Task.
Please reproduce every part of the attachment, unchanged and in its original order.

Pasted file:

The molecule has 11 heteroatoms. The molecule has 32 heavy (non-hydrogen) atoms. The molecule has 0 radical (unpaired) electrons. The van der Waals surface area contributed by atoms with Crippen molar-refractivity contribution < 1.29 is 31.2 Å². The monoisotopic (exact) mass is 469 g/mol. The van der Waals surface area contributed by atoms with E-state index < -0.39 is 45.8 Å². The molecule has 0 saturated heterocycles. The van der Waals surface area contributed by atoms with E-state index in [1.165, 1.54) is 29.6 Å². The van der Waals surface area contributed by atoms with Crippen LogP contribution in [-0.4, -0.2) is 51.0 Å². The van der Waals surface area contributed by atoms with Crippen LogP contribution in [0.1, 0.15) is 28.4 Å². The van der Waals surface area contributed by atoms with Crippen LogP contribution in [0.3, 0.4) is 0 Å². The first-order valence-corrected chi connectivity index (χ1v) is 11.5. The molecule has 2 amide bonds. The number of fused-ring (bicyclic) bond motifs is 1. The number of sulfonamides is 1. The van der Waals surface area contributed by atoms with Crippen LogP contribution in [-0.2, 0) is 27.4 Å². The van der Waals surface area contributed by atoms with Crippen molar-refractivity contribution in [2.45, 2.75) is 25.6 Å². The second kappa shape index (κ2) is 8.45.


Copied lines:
The molecule has 11 heteroatoms. The molecule has 32 heavy (non-hydrogen) atoms. The molecule has 0 radical (unpaired) electrons. The van der Waals surface area contributed by atoms with Crippen molar-refractivity contribution < 1.29 is 31.2 Å². The monoisotopic (exact) mass is 469 g/mol. The van der Waals surface area contributed by atoms with E-state index < -0.39 is 45.8 Å². The molecule has 0 saturated heterocycles. The van der Waals surface area contributed by atoms with E-state index in [1.165, 1.54) is 29.6 Å². The van der Waals surface area contributed by atoms with Crippen LogP contribution in [-0.4, -0.2) is 51.0 Å². The van der Waals surface area contributed by atoms with Crippen LogP contribution in [0.1, 0.15) is 28.4 Å². The van der Waals surface area contributed by atoms with Crippen LogP contribution in [0.3, 0.4) is 0 Å². The first-order valence-corrected chi connectivity index (χ1v) is 11.5. The molecule has 2 amide bonds. The number of fused-ring (bicyclic) bond motifs is 1. The number of sulfonamides is 1. The van der Waals surface area contributed by atoms with Crippen LogP contribution in [-0.2, 0) is 27.4 Å². The van der Waals surface area contributed by atoms with Crippen molar-refractivity contribution in [2.45, 2.75) is 25.6 Å². The second kappa shape index (κ2) is 8.45.